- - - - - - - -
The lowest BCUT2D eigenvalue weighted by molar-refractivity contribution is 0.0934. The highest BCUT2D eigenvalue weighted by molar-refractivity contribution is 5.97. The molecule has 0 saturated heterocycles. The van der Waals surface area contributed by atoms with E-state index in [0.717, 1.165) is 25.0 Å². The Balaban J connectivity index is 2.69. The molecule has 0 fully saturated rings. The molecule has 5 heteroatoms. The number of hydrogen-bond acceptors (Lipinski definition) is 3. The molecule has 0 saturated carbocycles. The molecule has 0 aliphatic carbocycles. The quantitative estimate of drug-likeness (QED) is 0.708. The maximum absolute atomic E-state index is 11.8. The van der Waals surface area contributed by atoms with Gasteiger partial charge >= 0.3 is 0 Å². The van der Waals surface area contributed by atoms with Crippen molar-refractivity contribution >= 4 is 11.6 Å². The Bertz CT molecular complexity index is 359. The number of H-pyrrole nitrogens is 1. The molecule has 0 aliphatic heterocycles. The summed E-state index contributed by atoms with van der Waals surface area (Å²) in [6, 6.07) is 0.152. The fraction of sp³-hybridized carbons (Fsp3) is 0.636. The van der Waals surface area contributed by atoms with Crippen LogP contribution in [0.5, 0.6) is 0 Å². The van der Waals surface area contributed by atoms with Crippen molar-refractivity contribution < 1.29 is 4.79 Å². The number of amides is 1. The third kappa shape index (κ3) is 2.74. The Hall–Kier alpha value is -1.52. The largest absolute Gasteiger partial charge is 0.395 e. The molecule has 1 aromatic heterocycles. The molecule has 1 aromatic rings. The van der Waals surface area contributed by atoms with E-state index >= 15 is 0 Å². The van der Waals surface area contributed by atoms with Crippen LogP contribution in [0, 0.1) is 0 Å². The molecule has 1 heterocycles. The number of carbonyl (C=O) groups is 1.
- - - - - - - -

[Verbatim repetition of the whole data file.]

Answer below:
The lowest BCUT2D eigenvalue weighted by molar-refractivity contribution is 0.0934. The highest BCUT2D eigenvalue weighted by molar-refractivity contribution is 5.97. The molecule has 0 saturated heterocycles. The van der Waals surface area contributed by atoms with E-state index in [0.717, 1.165) is 25.0 Å². The Balaban J connectivity index is 2.69. The molecule has 0 fully saturated rings. The molecule has 5 heteroatoms. The number of hydrogen-bond acceptors (Lipinski definition) is 3. The molecule has 0 saturated carbocycles. The molecule has 0 aliphatic carbocycles. The quantitative estimate of drug-likeness (QED) is 0.708. The maximum absolute atomic E-state index is 11.8. The van der Waals surface area contributed by atoms with Gasteiger partial charge >= 0.3 is 0 Å². The van der Waals surface area contributed by atoms with Crippen molar-refractivity contribution >= 4 is 11.6 Å². The Bertz CT molecular complexity index is 359. The number of H-pyrrole nitrogens is 1. The molecule has 0 aliphatic heterocycles. The summed E-state index contributed by atoms with van der Waals surface area (Å²) in [6, 6.07) is 0.152. The fraction of sp³-hybridized carbons (Fsp3) is 0.636. The van der Waals surface area contributed by atoms with Crippen LogP contribution in [0.5, 0.6) is 0 Å². The van der Waals surface area contributed by atoms with Crippen molar-refractivity contribution < 1.29 is 4.79 Å². The number of amides is 1. The third kappa shape index (κ3) is 2.74. The Hall–Kier alpha value is -1.52. The largest absolute Gasteiger partial charge is 0.395 e. The molecule has 1 aromatic heterocycles. The molecule has 1 aromatic rings. The van der Waals surface area contributed by atoms with E-state index >= 15 is 0 Å². The van der Waals surface area contributed by atoms with Crippen LogP contribution in [0, 0.1) is 0 Å². The molecule has 1 heterocycles. The number of carbonyl (C=O) groups is 1.